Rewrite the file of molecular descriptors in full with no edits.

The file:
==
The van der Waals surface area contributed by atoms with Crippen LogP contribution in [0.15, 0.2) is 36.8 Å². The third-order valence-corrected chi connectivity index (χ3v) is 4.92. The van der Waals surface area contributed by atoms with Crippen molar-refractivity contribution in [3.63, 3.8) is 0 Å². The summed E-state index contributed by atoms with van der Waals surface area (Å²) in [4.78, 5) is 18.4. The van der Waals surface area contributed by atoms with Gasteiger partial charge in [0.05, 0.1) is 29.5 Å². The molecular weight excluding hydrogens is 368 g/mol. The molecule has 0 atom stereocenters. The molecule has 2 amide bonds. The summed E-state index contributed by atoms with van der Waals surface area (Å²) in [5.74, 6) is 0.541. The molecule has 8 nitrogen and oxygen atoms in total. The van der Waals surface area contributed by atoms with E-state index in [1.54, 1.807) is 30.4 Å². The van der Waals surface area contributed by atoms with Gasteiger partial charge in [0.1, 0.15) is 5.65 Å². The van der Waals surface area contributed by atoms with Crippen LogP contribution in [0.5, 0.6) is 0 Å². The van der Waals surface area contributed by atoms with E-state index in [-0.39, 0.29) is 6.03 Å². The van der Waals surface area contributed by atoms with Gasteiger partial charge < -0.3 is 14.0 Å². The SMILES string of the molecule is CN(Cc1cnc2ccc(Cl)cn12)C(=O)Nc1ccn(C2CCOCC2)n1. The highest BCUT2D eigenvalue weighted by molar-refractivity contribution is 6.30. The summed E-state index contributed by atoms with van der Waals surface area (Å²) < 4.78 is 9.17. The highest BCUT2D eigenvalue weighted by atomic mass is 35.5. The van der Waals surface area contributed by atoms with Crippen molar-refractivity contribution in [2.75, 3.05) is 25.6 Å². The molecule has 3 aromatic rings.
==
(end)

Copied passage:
The van der Waals surface area contributed by atoms with Crippen LogP contribution in [0.15, 0.2) is 36.8 Å². The third-order valence-corrected chi connectivity index (χ3v) is 4.92. The van der Waals surface area contributed by atoms with Crippen molar-refractivity contribution in [3.63, 3.8) is 0 Å². The summed E-state index contributed by atoms with van der Waals surface area (Å²) in [4.78, 5) is 18.4. The van der Waals surface area contributed by atoms with Gasteiger partial charge in [0.05, 0.1) is 29.5 Å². The molecular weight excluding hydrogens is 368 g/mol. The molecule has 0 atom stereocenters. The molecule has 2 amide bonds. The summed E-state index contributed by atoms with van der Waals surface area (Å²) in [5.74, 6) is 0.541. The molecule has 8 nitrogen and oxygen atoms in total. The van der Waals surface area contributed by atoms with E-state index in [1.54, 1.807) is 30.4 Å². The van der Waals surface area contributed by atoms with Gasteiger partial charge in [0.1, 0.15) is 5.65 Å². The van der Waals surface area contributed by atoms with Crippen LogP contribution in [0.5, 0.6) is 0 Å². The van der Waals surface area contributed by atoms with E-state index in [-0.39, 0.29) is 6.03 Å². The van der Waals surface area contributed by atoms with Gasteiger partial charge < -0.3 is 14.0 Å². The SMILES string of the molecule is CN(Cc1cnc2ccc(Cl)cn12)C(=O)Nc1ccn(C2CCOCC2)n1. The highest BCUT2D eigenvalue weighted by molar-refractivity contribution is 6.30. The summed E-state index contributed by atoms with van der Waals surface area (Å²) < 4.78 is 9.17. The highest BCUT2D eigenvalue weighted by atomic mass is 35.5. The van der Waals surface area contributed by atoms with Crippen molar-refractivity contribution in [2.75, 3.05) is 25.6 Å². The molecule has 3 aromatic rings.